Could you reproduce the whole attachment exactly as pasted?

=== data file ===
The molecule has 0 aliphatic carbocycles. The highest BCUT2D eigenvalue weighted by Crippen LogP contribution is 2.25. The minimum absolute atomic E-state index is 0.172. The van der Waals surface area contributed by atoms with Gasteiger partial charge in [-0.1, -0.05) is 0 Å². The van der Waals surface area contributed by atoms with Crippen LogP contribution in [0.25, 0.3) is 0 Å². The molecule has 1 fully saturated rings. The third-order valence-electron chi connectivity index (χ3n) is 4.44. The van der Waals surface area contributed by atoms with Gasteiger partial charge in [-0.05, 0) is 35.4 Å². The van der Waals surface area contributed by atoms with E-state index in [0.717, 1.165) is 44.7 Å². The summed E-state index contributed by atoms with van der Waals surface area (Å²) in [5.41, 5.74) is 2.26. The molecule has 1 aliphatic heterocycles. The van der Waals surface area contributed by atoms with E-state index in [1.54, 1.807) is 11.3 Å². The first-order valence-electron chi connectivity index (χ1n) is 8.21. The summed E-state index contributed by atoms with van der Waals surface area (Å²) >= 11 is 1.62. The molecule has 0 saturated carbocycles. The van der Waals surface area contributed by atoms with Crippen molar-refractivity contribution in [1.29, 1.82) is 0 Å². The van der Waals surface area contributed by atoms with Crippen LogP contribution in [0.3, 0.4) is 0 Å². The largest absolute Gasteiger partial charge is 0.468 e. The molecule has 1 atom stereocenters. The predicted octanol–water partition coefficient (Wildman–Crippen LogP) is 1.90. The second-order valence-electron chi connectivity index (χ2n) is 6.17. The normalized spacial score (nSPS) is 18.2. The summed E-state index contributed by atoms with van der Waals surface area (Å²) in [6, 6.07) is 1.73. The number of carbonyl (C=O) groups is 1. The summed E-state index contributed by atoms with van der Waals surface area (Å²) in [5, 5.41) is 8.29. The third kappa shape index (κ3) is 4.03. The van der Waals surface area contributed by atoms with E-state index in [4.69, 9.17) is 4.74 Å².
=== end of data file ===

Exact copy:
The molecule has 0 aliphatic carbocycles. The highest BCUT2D eigenvalue weighted by Crippen LogP contribution is 2.25. The minimum absolute atomic E-state index is 0.172. The van der Waals surface area contributed by atoms with Gasteiger partial charge in [-0.1, -0.05) is 0 Å². The van der Waals surface area contributed by atoms with Crippen LogP contribution in [0.25, 0.3) is 0 Å². The molecule has 1 fully saturated rings. The third-order valence-electron chi connectivity index (χ3n) is 4.44. The van der Waals surface area contributed by atoms with Gasteiger partial charge in [-0.05, 0) is 35.4 Å². The van der Waals surface area contributed by atoms with E-state index in [0.717, 1.165) is 44.7 Å². The summed E-state index contributed by atoms with van der Waals surface area (Å²) in [5.41, 5.74) is 2.26. The molecule has 1 aliphatic heterocycles. The van der Waals surface area contributed by atoms with E-state index in [1.54, 1.807) is 11.3 Å². The first-order valence-electron chi connectivity index (χ1n) is 8.21. The summed E-state index contributed by atoms with van der Waals surface area (Å²) >= 11 is 1.62. The molecule has 0 saturated carbocycles. The van der Waals surface area contributed by atoms with Crippen molar-refractivity contribution in [1.29, 1.82) is 0 Å². The van der Waals surface area contributed by atoms with Crippen LogP contribution in [0.3, 0.4) is 0 Å². The largest absolute Gasteiger partial charge is 0.468 e. The molecule has 1 atom stereocenters. The predicted octanol–water partition coefficient (Wildman–Crippen LogP) is 1.90. The second-order valence-electron chi connectivity index (χ2n) is 6.17. The normalized spacial score (nSPS) is 18.2. The summed E-state index contributed by atoms with van der Waals surface area (Å²) in [6, 6.07) is 1.73. The number of carbonyl (C=O) groups is 1. The summed E-state index contributed by atoms with van der Waals surface area (Å²) in [5, 5.41) is 8.29. The third kappa shape index (κ3) is 4.03. The van der Waals surface area contributed by atoms with E-state index in [4.69, 9.17) is 4.74 Å².